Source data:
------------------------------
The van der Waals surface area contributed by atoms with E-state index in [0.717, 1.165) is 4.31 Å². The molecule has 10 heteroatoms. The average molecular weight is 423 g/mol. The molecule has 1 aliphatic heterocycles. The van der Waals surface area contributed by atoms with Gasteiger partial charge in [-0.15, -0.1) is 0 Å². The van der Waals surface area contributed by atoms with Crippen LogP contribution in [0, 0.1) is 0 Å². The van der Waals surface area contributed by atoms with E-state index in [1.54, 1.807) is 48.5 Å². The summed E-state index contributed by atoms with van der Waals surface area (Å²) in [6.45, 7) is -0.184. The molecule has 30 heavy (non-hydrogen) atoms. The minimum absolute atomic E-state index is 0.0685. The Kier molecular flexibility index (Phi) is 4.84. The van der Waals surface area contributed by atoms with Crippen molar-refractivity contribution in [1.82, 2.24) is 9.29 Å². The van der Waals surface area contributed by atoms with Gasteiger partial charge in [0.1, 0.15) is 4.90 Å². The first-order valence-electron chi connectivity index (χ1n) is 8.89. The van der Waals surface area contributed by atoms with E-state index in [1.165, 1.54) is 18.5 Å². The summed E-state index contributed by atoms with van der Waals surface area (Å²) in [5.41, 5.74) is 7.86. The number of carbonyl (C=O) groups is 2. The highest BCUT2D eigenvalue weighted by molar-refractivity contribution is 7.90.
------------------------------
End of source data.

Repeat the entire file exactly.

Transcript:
The van der Waals surface area contributed by atoms with E-state index in [0.717, 1.165) is 4.31 Å². The molecule has 10 heteroatoms. The average molecular weight is 423 g/mol. The molecule has 1 aliphatic heterocycles. The van der Waals surface area contributed by atoms with Gasteiger partial charge in [-0.15, -0.1) is 0 Å². The van der Waals surface area contributed by atoms with Crippen LogP contribution in [0, 0.1) is 0 Å². The van der Waals surface area contributed by atoms with E-state index in [1.54, 1.807) is 48.5 Å². The summed E-state index contributed by atoms with van der Waals surface area (Å²) in [6.45, 7) is -0.184. The molecule has 30 heavy (non-hydrogen) atoms. The minimum absolute atomic E-state index is 0.0685. The Kier molecular flexibility index (Phi) is 4.84. The van der Waals surface area contributed by atoms with Crippen molar-refractivity contribution in [1.82, 2.24) is 9.29 Å². The van der Waals surface area contributed by atoms with Gasteiger partial charge in [0.1, 0.15) is 4.90 Å². The first-order valence-electron chi connectivity index (χ1n) is 8.89. The van der Waals surface area contributed by atoms with E-state index in [1.165, 1.54) is 18.5 Å². The summed E-state index contributed by atoms with van der Waals surface area (Å²) in [5.41, 5.74) is 7.86. The number of carbonyl (C=O) groups is 2. The highest BCUT2D eigenvalue weighted by molar-refractivity contribution is 7.90.